• Endoscopy - a test where an endoscope is inserted into the skin through a cut or an opening such as the mouth to examine the larynx. Tissue samples may be taken for biopsy.
  • Biopsy - cells or tissues are taken and viewed under a microscope to check for cancer cells.
  • Cranial CT scan - a procedure using a computer linked to an x-ray machine which takes detailed pictures of the area under study. A dye may be injected into the vein or swallowed to highlight the organs or tissues.
  • MRI - is also called magnetic resonance imaging. It uses magnet, radio waves and a computer to take detailed pictures of the area under study.
  • Barium swallow - a procedure where the patient drinks a liquid containing barium. Afterwards, a series of x-rays of the esophagus and stomach are taken.

Treatment depends on how big is the tumor

Pea, peanut, walnut, and lime show tumor sizes.
Pea, peanut, walnut, and lime show tumor sizes. | Source

Can Laryngeal Cancer be Cured?

Treatment of Laryngeal Cancer

There are three common options employed in cancer treatment: surgery, radiation therapy and chemotherapy. The options that a particular cancer patient undergoes depends largely on his age, general health, the location and size of the tumor, and the stage of the cancer or whether it has recurred. Whatever treatment is made use of, studies show that the treatment is more likely to be effective and successful if the laryngeal cancer patient do not smoke nor drink.

When the tumor is still small, surgery or radiation therapy may be employed to remove the tumor and prevent it from spreading to the other parts of the body. But when the tumor has grown larger or has metastasized, both radiation and chemotherapy are used as treatment. Sometimes, a surgery removing the tumor including all of the vocal cords (total laryngectomy) or part of it (partial laryngectomy) is necessary.

Speech Therapy and Voice Restoration After Cancer Surgery

How does Laryngeal Cancer Affect the Body after Treatment?

After undergoing laryngeal cancer treatment, some of the side effects or complications that the patient may have include airway obstruction, dry mouth, sore throat or mouth, dental problems like tooth decay or delayed healing after dental care, changes in the sense of taste and smell, difficulty swallowing, loss of appetite, loss of voice and speaking ability, skin changes in the neck, disfigurement of the neck or face, hair loss, pain, weakness, numbness or stiffness, nausea and vomiting, diarrhea and others.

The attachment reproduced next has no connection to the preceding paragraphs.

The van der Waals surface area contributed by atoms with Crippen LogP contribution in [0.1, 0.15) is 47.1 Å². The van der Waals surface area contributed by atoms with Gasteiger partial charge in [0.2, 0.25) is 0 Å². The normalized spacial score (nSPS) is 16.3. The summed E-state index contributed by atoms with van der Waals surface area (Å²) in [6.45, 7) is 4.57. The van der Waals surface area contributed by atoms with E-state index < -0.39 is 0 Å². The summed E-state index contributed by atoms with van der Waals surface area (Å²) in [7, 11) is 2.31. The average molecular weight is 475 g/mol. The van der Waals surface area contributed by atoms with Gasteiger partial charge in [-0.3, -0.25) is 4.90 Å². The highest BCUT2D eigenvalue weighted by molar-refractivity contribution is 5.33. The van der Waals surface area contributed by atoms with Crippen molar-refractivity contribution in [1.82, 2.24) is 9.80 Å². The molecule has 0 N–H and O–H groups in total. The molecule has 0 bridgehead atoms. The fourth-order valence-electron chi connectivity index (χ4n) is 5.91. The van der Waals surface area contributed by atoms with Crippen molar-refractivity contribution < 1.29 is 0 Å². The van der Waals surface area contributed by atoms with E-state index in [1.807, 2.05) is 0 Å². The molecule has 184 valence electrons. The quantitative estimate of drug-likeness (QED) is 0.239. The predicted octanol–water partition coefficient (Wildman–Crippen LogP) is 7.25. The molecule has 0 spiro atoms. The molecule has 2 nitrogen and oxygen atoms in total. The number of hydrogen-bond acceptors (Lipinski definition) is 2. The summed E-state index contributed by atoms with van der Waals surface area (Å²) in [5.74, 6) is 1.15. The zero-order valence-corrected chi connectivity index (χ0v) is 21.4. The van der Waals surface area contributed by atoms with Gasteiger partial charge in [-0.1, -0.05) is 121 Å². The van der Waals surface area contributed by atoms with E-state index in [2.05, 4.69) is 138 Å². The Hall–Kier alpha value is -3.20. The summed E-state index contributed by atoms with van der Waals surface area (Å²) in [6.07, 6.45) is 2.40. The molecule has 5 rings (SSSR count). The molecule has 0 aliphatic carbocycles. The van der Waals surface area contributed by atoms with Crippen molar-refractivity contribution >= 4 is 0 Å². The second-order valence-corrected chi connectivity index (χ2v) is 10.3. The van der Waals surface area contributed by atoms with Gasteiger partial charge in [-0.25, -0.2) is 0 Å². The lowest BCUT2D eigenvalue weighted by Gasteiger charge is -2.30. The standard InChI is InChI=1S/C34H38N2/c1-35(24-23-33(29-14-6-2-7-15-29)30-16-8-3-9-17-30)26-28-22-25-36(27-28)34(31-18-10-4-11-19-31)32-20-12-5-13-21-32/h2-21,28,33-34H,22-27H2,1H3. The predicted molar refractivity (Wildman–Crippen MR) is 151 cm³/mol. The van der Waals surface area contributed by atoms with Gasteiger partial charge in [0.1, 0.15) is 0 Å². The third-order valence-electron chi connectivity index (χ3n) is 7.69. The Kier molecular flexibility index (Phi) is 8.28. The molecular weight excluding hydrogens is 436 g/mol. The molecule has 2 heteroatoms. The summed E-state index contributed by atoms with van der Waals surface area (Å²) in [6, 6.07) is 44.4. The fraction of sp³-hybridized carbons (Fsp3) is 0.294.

Swallowing therapy and speech therapy are generally needed by the patient to help them cope with the changes that came with the treatment. Some who undergo surgery and radiation therapy would need feeding tubes until they are able to return to a regular diet. However, about 5% of patients can no longer swallow and would continue to feed through feeding tubes. Speaking ability is also affected after laryngectomy. Some will be able to talk again in the usual way, but those who had total laryngectomy would need to learn to speak in a new way with the help of a speech pathologist.

To address the breathing condition of patients after larynx cancer surgery, patients need to undergo a tracheostomy or a surgical procedure wherein a tube is inserted through an incision (stoma) in the neck to allow a person to breathe without the use of his or her nose or mouth. For partial laryngectomy, this tube is temporary but for total laryngectomy, this tube is no longer an option but a necessity.

To know more about Laryngeal Cancer and its treatment, check out the following reading resources.


This website uses cookies

As a user in the EEA, your approval is needed on a few things. To provide a better website experience, uses cookies (and other similar technologies) and may collect, process, and share personal data. Please choose which areas of our service you consent to our doing so.

For more information on managing or withdrawing consents and how we handle data, visit our Privacy Policy at:

Show Details